The two currents with pride of place, both concluding with suspenseful rides against death, are the most ancient and the newest. At much greater length, and therefore developing characters and empathy for them, the sixth century BC siege and sack of Babylon and the Modern Story (at first “The Mother and the Law”), are now ninety years old and, particularly the former, do not embarrass themselves and, indeed, were almost at once released as independent features.

Not so much concerned with labor unrest and capitalist oppression as with the injustices suffered by the unemployed forced into urban tenements (also pictured in the ancient world), the contemporary story lashes out, rather, at the Pharisee-linked do-gooders, the Uplifters who stamp out pleasures as vice. Flush with the Jenkins siblings’ (San De Grasse and Vera Lewis) donations, these women occasion the heartiest of inadvertent guffaws, the title piety that, failing to land a man, old maids “turn to Reform as a result.”

Its plot redone in later movies, this nod to social conscience turns on the Dear One (a simpery Mae Marsh), her reformed hood husband, the Boy (Robert Harron), and their newborn, enmeshed in a struggle among puritans, over-hasty forces of law, a Musketeer or slum gangster (Walter Long) and his homicidally jealous fallen woman (Miriam Cooper as the Friendless One).

This take on virtue menaced by Malvolios, crooks and misguided officials, is flawed by stagey acting and not a patch on the ancient world episode, which amazes even today in its two attack scenes flanking the sumptuous Banquet Hall festivities and in the sensual languor of the Temple of Love and Laughter.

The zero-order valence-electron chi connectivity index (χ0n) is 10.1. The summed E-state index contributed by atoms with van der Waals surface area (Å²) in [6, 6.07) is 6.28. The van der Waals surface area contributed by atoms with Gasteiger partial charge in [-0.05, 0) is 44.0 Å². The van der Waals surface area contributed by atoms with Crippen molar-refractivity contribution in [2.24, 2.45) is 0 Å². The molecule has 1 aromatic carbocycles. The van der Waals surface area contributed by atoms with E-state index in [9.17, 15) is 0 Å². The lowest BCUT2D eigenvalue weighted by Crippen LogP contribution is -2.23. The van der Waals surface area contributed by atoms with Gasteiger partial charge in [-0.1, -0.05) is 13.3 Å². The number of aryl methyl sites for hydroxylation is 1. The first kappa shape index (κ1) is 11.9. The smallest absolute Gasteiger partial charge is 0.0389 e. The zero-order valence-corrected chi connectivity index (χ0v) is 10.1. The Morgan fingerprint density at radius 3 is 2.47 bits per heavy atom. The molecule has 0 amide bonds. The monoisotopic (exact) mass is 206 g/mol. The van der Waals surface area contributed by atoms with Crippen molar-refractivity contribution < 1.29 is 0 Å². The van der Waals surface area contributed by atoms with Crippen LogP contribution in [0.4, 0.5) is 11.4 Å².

Too feisty for prospective buyers at the marriage market, Mountain Girl (Constance Talmadge, who, like some, acts in another episode, too) becomes instant devotee of Prince Belshazzar (Alfred Paget), who frees her to marry or not. Doting on the Beloved Princess Attarea (Seena Owen) for whom he plans to build a city and whose worship of Ishtar brings about the treachery of the High Priest of Bel (Tully Marshall), Belshazzar defends his city against Persian Cyrus (George Siegmann).

In actual fact, it was Darius the Median who overcame and slew this last Babylonian ruler, the son of Nebuchadnezzar who saw Daniel’s Mene, Mene, Tekel, Upharsin on the wall. History and Griffith’s theory of it aside, the spectacle is grand, as Mountain Girl flirts the conspiracy password out of an effeminate lovelorn Rhapsode (Elmer Clifton) and gallops back to her archer’s battlement on the city’s three-hundred-foot-high wall.

A brace of white doves trailing a miniature chariot connects this heroine with her Prince, though nothing ties the disparate film stories into an Altman-esque mosaic movie. Seventy-one years later Charles Dance played Griffin in the international homage, significantly titled Good Morning Babylon/Good Morning Babylonia, involving the making of Intolerance. Even eerily viewed without MoMA’s traditional live musical accompaniment, Griffith’s “Babylonian Story” foreshadows what film could be -- spectacle reinforcing eternal themes of love and death -- and, at its best, would be. An intolerable final union of Earth and Heaven aside, it and The Birth of a Nation were confirmation that films were evolving from novelty to art form.